Bowie, James U.

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Vice Chair
Structural and Computational Biology
Systems Biology and Biological Regulation
Bioenergy and the Environment

Contact Information

Boyer Hall 655A
(310) 206-4747
Boyer Hall 659
(310) 206-7481

Short Biography

  • B.A. Carleton College 1981
  • Ph.D. MIT 1989
  • Life Sciences Research Council Postdoctoral Fellow (1989-1992)
  • American Cancer Society Postdoctoral Fellow (1992-1993)
  • Assistant Professor, Chemistry & Biochemistry, UCLA (1993-2000)
  • Associate Professor, Chemistry & Biochemistry, UCLA (2000-2004)
  • Professor,Chemistry & Biochemistry (2004-present)
  • Vice Chair Chemistry & Biochemistry(2013-present)
  • Protein Society Executive Council (2006-2012)
  • Protein Society President (2013-present)
  • Editorial Board of Journal of Molecular Biology (2006-), Biochemistry (2006-), Protein Science (2000-) and Proteins (1997-2005)
  • Advisory Board Swedish Biomembrane Center (2005-2010)
  • Co-chair, FASEB summer conference on Mol. Biophys. Cell. Membranes (2006 & 2008)
  • Co-chair Gordon Conference on Proteins (2010 & 2012)
  • Co-chair of Biophysical Society Thematic Meeting on Membrane Protein folding (2013)
  • Founder and co-chair of Gordon Conference of Membrane Protein Folding (2015)
  • Member NIH BBM study section (2006-2010)


Bowie got hooked on proteins at an early age and never looked back. The obsession began as a high school student when he did a research project on blood clotting enzymes with Kenneth G. Mann at the Mayo Clinic in his hometown of Rochester, MN. The research project won him a trip to the International Science and Engineering fair and a Westinghouse Award, experiences that further stimulated his interest in science. He went on to Carleton College, where he got a B. A. degree in Chemistry with Distinction. He did research in carbohydrate chemistry with Gary R. Gray at the University of Minnesota before entering graduate school at M.I.T. There he returned to proteins in the laboratory of Robert T. Sauer, using experimental and computational methods to probe and predict protein structure. After completing his Ph.D. work, he did postdoctoral work with David Eisenberg at UCLA, continuing work on structure prediction and structure determination by x-ray crystallography. He joined the UCLA faculty in 1993 and is now a full professor.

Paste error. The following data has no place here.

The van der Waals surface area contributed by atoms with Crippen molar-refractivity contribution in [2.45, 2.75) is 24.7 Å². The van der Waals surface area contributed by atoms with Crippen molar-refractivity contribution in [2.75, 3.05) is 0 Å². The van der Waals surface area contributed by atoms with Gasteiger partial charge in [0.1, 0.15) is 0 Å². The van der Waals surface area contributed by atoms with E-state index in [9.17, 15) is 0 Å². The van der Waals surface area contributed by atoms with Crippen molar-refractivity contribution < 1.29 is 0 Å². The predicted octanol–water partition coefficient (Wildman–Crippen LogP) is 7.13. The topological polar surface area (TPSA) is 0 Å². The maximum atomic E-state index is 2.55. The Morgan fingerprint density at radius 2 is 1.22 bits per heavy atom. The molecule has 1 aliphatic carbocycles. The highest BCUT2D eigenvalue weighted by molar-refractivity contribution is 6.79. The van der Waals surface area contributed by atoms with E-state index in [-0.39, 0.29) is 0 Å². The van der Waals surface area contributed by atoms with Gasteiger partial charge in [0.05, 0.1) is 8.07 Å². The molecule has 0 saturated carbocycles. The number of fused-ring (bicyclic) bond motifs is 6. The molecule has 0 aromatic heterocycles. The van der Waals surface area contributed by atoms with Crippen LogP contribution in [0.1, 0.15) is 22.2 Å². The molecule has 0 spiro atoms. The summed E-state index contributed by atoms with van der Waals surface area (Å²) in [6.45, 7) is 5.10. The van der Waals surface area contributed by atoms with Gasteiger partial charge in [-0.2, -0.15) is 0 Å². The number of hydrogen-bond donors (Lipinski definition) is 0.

Research Interest

Membrane Protein Folding

Membrane Protein Folding  Bowie ResearchProtein folding is a fundamental process of life with important implications throughout biology. Elaborate mechanisms exist to regulate and assist folding. Moreover, tens of thousands of mutations have now been associated with diseases and it is thought that most of these mutations affect protein folding and trafficking rather than function. Consequently, there has been an enormous effort over the years to understand how proteins fold. Essentially all of the effort has been directed at soluble proteins, however, and membrane proteins have been largely shunted aside. The lack of effort has not occurred because membrane proteins are unimportant or uninteresting, but because of the great technical challenges they present. It is a challenge that we must overcome if we ever hope to understand membrane biology and disease mechanisms involving a large fraction of the protein universe. We are working to understand folding mechanisms and to develop techniques to study folding and expand the field.

Bowie Research Protein Folding


Synthetic Biochemistry for Green Production of Chemicals and Biofuels

Considerable effort is currently directed to engineer micro-organisms to produce useful chemicals. The greatest potential environmental benefit of metabolic engineering would be the production of high volume commodity chemicals, such as biofuels. Yet the high yields required for the economic viability of low-value chemicals are particularly hard to achieve in microbes due to the myriad competing biochemical pathways. We are developing an alternative approach, which we call synthetic biochemistry. Synthetic biochemistry throws away the cells and builds biochemical pathways in reaction vessels using complex mixtures of isolated enzymes. As the only pathway in the vessel is the desired transformation, yields can approach 100%. The challenge for synthetic biochemistry is to replace the complex regulatory systems that exist in cells in a simplified form. We are designing and testing various ideas for building highly robust systems that can operate continuously for long periods of time.


SAM Domains

SAM domains are one of the most common protein modules found in eukaryotic cells. We discovered that many SAM domains can form polymers, establishing the existence of a new biological polymer. We explore how SAM domains are involved in building large biological structures and how SAM domain mutations lead to disease.


Honors & Awards

  • 2012 Elected President of the Protein Society for 2013-14
  • 2012 UCLA Society of Postdoctoral Scholars Postdoctoral Mentoring Award
  • 2009 Dreyfus Foundation Postdoc Prog in Envir. Chem. Mentor
  • 2008 Re-elected to Protein Society Executive Council
  • 2008 Elected Fellow of AAAS
  • 2007 Elected Chair, 2009&11 Gordon Conference on Proteins
  • 2006 Elected to the Protein Society Executive Council
  • 2004 Elected Chair, 2006&8 FASEB Conference on Mol. Biophys. of Cell. Membranes
  • 2001 Leukemia and Lymphoma Society Scholar
  • 1998 McCoy Award in Chemistry
  • 1994 NSF National Young Investigator
  • 1994 Pew Scholar
  • 1992 American Cancer Society Postdoctoral Fellowship
  • 1989 Life Sciences Research Foundation Postdoctoral Fellowship
  • 1981 Distinction in Chemistry, Carleton College
  • 1981 Elected to Phi Beta Kappa